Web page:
It's a message that's also resonated in Faches-Thumesnil, a depressed suburb of Lille where the unemployment rate is 14 percent, four times higher than the national average.

It was once a stronghold of France's Socialists. But voters like Malika Allamaachaoui have switched to Melenchon.

"I'm done with the Socialists," says Allamaachaoui, a 48-year-old French-Moroccan mother of five. "My mom only has a small pension. She barely gets by. If we don't do something, it's going to be the same for our children."

I meet Allamaachaoui as she's stocking up on rice and canned tomatoes at a "social supermarket," a grocery for those who make less than 10 euros a day and where items are discounted by up to 90 percent. It serves about 1,500 people, says Emilie Morell, the supermarket's accountant.

But Melenchon hasn't managed to sway everyone here.

Laura Terrier, a 35-year-old assistant for developmentally disabled children, is a longtime leftist voter who now finds herself struggling to choose a candidate.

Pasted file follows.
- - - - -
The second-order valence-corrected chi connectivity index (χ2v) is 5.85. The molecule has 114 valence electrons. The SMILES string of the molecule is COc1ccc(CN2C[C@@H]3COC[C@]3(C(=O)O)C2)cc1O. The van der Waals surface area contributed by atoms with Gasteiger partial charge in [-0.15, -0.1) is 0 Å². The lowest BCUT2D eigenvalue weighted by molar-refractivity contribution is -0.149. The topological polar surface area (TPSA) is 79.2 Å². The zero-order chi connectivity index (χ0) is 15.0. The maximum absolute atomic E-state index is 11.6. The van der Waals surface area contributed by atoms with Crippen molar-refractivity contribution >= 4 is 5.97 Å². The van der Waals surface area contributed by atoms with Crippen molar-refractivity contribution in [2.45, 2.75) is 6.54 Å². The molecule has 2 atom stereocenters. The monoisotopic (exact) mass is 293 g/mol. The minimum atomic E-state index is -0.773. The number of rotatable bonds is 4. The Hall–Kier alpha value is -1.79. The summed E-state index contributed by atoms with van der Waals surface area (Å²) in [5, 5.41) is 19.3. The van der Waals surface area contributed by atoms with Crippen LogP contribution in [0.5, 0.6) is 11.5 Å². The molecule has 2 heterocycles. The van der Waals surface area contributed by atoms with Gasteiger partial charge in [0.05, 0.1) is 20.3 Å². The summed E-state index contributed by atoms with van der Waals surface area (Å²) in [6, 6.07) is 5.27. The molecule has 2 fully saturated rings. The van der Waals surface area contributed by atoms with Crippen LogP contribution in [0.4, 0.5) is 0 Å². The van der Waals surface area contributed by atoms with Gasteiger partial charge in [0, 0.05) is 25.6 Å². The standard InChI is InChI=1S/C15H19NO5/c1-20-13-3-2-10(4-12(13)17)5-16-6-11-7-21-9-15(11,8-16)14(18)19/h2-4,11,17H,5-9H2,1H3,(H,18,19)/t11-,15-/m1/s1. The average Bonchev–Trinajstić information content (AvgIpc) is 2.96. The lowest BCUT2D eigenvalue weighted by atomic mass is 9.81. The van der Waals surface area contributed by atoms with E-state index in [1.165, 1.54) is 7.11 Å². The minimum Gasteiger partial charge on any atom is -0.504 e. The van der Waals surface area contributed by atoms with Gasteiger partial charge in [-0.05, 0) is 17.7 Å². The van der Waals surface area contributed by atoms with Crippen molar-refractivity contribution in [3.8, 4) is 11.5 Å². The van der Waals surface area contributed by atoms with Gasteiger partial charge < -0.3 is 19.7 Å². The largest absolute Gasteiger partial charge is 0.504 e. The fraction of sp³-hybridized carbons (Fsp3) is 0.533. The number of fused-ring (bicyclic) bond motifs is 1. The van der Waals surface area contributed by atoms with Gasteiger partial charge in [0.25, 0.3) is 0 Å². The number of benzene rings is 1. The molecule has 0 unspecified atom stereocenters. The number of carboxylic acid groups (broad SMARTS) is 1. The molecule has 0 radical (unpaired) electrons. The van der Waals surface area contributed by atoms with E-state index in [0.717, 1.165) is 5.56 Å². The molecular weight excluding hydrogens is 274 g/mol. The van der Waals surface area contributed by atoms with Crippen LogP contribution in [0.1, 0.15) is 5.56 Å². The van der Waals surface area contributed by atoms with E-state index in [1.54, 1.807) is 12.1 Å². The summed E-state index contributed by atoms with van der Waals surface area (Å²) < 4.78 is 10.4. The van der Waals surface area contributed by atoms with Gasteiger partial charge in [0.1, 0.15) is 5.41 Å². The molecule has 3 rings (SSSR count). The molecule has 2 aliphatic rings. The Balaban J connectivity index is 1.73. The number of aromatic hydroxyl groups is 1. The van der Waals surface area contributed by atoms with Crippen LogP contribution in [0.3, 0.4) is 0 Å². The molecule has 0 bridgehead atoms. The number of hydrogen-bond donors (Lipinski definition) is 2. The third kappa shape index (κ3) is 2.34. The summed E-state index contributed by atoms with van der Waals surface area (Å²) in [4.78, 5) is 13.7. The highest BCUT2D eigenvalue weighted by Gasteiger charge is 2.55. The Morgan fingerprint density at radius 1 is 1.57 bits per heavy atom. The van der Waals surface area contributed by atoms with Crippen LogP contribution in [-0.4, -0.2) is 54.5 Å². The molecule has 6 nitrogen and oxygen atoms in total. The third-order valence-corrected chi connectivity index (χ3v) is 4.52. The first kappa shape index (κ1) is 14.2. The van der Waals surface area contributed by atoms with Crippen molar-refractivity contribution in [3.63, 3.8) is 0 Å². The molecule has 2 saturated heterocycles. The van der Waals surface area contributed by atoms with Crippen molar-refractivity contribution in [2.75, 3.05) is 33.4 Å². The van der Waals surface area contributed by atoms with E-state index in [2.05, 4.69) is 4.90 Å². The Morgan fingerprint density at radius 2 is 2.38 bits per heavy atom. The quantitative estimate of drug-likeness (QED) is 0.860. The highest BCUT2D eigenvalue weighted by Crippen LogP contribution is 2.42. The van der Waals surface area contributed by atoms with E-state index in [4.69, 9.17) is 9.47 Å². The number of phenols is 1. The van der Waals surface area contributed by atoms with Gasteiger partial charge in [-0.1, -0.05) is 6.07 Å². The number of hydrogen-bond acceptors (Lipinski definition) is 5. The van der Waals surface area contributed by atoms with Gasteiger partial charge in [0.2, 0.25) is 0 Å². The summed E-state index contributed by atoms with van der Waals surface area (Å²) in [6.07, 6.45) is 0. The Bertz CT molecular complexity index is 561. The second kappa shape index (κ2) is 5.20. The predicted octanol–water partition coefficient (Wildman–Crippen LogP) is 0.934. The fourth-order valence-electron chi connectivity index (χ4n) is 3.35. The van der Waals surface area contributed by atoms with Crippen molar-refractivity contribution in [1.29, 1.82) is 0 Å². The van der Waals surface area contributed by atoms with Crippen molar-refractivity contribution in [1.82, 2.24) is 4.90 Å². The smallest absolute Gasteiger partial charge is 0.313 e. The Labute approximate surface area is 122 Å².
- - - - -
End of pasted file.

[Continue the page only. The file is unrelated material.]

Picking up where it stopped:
As she stands in line at the checkout line, she tells me that she likes Melenchon's ideas but she's also been swayed by far-right candidate Marine Le Pen.

"I will not vote for Le Pen because of the racism," Terriers says. "But it is the only thing that keeps me from voting for her."

Public opinion polls show that the two top finishers on April 23 will likely be Le Pen and centrist candidate Emmanuel Macron, a former economy minister in Hollande's government.

Aurelien Bouchez, a 23-year-old who works in retail, says he cannot support Le Pen or Macron.

He has not given up hope that Melenchon will make the May 7 run-off.

"I like the idea of a big change, a complete change," he says. "Because even though I'm young, I've studied history, I see what's happened before and where it's gotten us."

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Joanna Kakissis is a foreign correspondent based in Kyiv, Ukraine, where she reports poignant stories of a conflict that has upended millions of lives, affected global energy and food supplies and pitted NATO against Russia.